All the big boys do it. They pick a worthy cause, they hire writers to develop the idea, then they link their products and their businesses to non-profit organizations that are making a real difference in our world. Think fast-food giant McDonald’s and Ronald McDonald House. Some of the most successful national brands use sponsorships as part of their ongoing media campaigns.
It’s a real win-win situation. The nonprofits they pick get funding and exposure; the companies themselves generate good feelings and social-media buzz around their businesses and their brands. Are you ready to take the sponsorship plunge? Here are a few tips for getting your sponsorship started on the right track:
- Choose consciously – Follow your heart when choosing a charity to sponsor, of course, but remember your customer base as well. Don’t support a kids’ hunting camp, for instance, if cruelty-free cosmetics are one of your best-selling product lines. Don’t forget to do a little investigation, as well. Make sure the charity you pick is a legitimate one.
- Make it relevant – While there are literally thousands of charitable organizations worthy of your support, consider one that meshes with your company. You can pick one that matches your products or even your logo. Pet food giant PetSmart, for instance, supports pet adoption events and awards spay and neuter grants. RCWilley, a furniture outlet, once hosted a “Chairs for Charity” event. Mattress Discounters supports Good Deed Dogs. Why? Because the “spokesman” on all their commercials is a lovable, talking bulldog.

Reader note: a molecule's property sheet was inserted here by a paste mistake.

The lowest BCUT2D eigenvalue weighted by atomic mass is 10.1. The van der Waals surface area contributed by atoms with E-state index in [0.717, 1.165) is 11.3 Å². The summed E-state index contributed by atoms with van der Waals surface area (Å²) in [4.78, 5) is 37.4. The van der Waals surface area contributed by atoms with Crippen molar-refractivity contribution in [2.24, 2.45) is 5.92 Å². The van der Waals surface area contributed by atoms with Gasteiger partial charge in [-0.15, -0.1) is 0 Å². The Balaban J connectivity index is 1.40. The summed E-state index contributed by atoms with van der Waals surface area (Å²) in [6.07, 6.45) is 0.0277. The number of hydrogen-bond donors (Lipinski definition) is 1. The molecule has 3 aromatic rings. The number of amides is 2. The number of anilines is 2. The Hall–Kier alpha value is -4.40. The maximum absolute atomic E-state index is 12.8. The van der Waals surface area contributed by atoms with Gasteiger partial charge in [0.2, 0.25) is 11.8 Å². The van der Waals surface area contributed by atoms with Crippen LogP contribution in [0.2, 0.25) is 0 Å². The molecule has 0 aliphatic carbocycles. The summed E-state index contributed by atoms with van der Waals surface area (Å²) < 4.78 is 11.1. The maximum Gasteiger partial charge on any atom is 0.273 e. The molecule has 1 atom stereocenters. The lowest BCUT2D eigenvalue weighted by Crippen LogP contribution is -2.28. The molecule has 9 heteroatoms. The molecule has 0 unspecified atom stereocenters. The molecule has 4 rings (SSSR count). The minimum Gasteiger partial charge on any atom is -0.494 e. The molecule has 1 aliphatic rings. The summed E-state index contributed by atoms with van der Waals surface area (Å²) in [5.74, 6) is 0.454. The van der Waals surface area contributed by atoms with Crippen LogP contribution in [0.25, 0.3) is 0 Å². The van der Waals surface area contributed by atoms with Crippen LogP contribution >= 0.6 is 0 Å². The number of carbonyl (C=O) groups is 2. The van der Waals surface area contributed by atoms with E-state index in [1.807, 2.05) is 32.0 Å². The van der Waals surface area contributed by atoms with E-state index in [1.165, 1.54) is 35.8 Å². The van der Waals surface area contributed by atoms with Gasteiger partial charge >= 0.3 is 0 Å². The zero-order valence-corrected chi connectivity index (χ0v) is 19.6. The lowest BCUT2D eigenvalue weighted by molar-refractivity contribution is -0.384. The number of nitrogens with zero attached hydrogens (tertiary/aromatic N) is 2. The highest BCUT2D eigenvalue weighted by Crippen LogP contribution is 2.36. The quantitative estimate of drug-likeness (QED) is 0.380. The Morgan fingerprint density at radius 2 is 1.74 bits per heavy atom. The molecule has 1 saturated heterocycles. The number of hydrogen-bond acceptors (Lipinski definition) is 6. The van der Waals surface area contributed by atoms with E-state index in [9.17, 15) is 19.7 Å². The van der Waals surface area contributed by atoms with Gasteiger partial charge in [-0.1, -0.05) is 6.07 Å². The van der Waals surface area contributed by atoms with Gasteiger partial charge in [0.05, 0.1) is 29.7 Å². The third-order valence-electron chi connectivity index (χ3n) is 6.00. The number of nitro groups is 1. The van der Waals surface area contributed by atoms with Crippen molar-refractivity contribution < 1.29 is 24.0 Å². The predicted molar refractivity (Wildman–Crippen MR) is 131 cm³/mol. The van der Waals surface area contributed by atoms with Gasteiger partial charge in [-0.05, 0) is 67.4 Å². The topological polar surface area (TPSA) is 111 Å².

- Think local – National charities are often very recognizable, and that can make them appealing when you’re thinking about a sponsorship. But, don’t overlook local causes, especially if you’re a small, local business. Your customers will appreciate your devotion to community. There may be a local animal rescue that would welcome your support, or a homeless shelter or even a kids’ sporting event.
- Involve your customers – It’s human nature to want to help. But people want to feel they have more to offer than just their checkbooks. Look how quickly the ALS Ice-Bucket Challenge went viral. Give your customers some hands-on activities related to your sponsorship. Sell t-shirts they can wear to the kids’ basketball game, for instance, or ask them to bring in canned foods for the local food bank.
- Brag it up – Don’t be shy about your involvement. Letting people know about your sponsorship is vital to its success — for both you and the nonprofit. Link to it on your website. Encourage customers to spread the word with Facebook likes. Tweet about any up-coming events on your Twitter feed.
While you may start your sponsorship simply because it’s a shrewd business move, don’t be surprised if it finds a way into your heart. What may start out feeling a little forced, might soon become a real and lasting passion.
Kate C lives in the desert but dreams of the mountains. She shares her home with her husband of 27 years and a fat, sassy Boston terrier named Tess. Her favorite charity is SmileTrain.